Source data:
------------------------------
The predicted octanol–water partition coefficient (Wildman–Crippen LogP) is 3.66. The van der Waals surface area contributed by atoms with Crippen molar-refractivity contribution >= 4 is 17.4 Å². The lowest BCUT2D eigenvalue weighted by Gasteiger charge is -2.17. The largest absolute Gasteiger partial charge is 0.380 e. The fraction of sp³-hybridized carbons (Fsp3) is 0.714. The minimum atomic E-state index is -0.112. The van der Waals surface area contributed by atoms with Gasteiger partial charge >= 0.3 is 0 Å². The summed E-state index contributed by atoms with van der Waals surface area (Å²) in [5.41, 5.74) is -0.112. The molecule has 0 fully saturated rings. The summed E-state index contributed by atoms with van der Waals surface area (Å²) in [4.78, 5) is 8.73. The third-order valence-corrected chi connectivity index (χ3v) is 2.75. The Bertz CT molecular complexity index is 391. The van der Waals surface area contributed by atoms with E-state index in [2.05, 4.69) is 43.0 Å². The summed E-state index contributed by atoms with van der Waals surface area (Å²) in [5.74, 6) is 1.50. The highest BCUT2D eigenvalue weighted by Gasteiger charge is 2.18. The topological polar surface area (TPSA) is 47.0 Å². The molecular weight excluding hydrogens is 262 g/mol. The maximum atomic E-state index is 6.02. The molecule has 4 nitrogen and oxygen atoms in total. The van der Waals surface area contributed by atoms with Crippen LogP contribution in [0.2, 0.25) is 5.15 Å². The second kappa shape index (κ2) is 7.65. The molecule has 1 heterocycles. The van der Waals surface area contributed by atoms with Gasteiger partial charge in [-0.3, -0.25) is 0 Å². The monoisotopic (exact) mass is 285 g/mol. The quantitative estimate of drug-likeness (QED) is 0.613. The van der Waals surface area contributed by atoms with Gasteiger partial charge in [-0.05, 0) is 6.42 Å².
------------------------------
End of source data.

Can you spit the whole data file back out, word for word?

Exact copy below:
The predicted octanol–water partition coefficient (Wildman–Crippen LogP) is 3.66. The van der Waals surface area contributed by atoms with Crippen molar-refractivity contribution >= 4 is 17.4 Å². The lowest BCUT2D eigenvalue weighted by Gasteiger charge is -2.17. The largest absolute Gasteiger partial charge is 0.380 e. The fraction of sp³-hybridized carbons (Fsp3) is 0.714. The minimum atomic E-state index is -0.112. The van der Waals surface area contributed by atoms with Gasteiger partial charge >= 0.3 is 0 Å². The summed E-state index contributed by atoms with van der Waals surface area (Å²) in [5.41, 5.74) is -0.112. The molecule has 0 fully saturated rings. The summed E-state index contributed by atoms with van der Waals surface area (Å²) in [4.78, 5) is 8.73. The third-order valence-corrected chi connectivity index (χ3v) is 2.75. The Bertz CT molecular complexity index is 391. The van der Waals surface area contributed by atoms with E-state index in [2.05, 4.69) is 43.0 Å². The summed E-state index contributed by atoms with van der Waals surface area (Å²) in [5.74, 6) is 1.50. The highest BCUT2D eigenvalue weighted by Gasteiger charge is 2.18. The topological polar surface area (TPSA) is 47.0 Å². The molecular weight excluding hydrogens is 262 g/mol. The maximum atomic E-state index is 6.02. The molecule has 4 nitrogen and oxygen atoms in total. The van der Waals surface area contributed by atoms with Crippen LogP contribution in [0.2, 0.25) is 5.15 Å². The second kappa shape index (κ2) is 7.65. The molecule has 1 heterocycles. The van der Waals surface area contributed by atoms with Gasteiger partial charge in [-0.3, -0.25) is 0 Å². The monoisotopic (exact) mass is 285 g/mol. The quantitative estimate of drug-likeness (QED) is 0.613. The van der Waals surface area contributed by atoms with Gasteiger partial charge in [-0.05, 0) is 6.42 Å².